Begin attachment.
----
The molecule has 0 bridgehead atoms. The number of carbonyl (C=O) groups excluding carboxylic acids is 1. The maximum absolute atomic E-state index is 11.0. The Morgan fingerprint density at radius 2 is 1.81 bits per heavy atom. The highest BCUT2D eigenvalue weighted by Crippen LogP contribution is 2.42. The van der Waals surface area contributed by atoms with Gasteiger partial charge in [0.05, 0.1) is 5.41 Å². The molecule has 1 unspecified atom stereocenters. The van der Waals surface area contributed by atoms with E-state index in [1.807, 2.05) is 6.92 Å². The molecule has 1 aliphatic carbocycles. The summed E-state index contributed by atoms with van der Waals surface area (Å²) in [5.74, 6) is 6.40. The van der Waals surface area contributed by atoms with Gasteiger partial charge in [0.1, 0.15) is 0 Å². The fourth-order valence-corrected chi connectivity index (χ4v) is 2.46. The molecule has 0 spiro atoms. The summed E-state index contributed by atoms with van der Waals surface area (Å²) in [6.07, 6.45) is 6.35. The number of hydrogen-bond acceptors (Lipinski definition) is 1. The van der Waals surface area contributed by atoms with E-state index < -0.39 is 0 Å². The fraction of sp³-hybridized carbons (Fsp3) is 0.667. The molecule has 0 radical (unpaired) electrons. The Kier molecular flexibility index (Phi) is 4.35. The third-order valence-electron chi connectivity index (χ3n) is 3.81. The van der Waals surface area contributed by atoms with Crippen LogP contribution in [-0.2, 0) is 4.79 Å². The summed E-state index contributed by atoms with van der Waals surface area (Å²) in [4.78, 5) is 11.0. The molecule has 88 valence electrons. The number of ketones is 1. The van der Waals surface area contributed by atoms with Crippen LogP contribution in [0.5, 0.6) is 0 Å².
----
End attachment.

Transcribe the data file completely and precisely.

The molecule has 0 bridgehead atoms. The number of carbonyl (C=O) groups excluding carboxylic acids is 1. The maximum absolute atomic E-state index is 11.0. The Morgan fingerprint density at radius 2 is 1.81 bits per heavy atom. The highest BCUT2D eigenvalue weighted by Crippen LogP contribution is 2.42. The van der Waals surface area contributed by atoms with Gasteiger partial charge in [0.05, 0.1) is 5.41 Å². The molecule has 1 unspecified atom stereocenters. The van der Waals surface area contributed by atoms with E-state index in [1.807, 2.05) is 6.92 Å². The molecule has 1 aliphatic carbocycles. The summed E-state index contributed by atoms with van der Waals surface area (Å²) in [5.74, 6) is 6.40. The van der Waals surface area contributed by atoms with Gasteiger partial charge in [0.1, 0.15) is 0 Å². The fourth-order valence-corrected chi connectivity index (χ4v) is 2.46. The molecule has 0 spiro atoms. The summed E-state index contributed by atoms with van der Waals surface area (Å²) in [6.07, 6.45) is 6.35. The number of hydrogen-bond acceptors (Lipinski definition) is 1. The van der Waals surface area contributed by atoms with E-state index < -0.39 is 0 Å². The fraction of sp³-hybridized carbons (Fsp3) is 0.667. The molecule has 0 radical (unpaired) electrons. The Kier molecular flexibility index (Phi) is 4.35. The third-order valence-electron chi connectivity index (χ3n) is 3.81. The van der Waals surface area contributed by atoms with Crippen LogP contribution in [-0.2, 0) is 4.79 Å². The summed E-state index contributed by atoms with van der Waals surface area (Å²) in [4.78, 5) is 11.0. The molecule has 88 valence electrons. The number of ketones is 1. The van der Waals surface area contributed by atoms with Crippen LogP contribution in [0.5, 0.6) is 0 Å².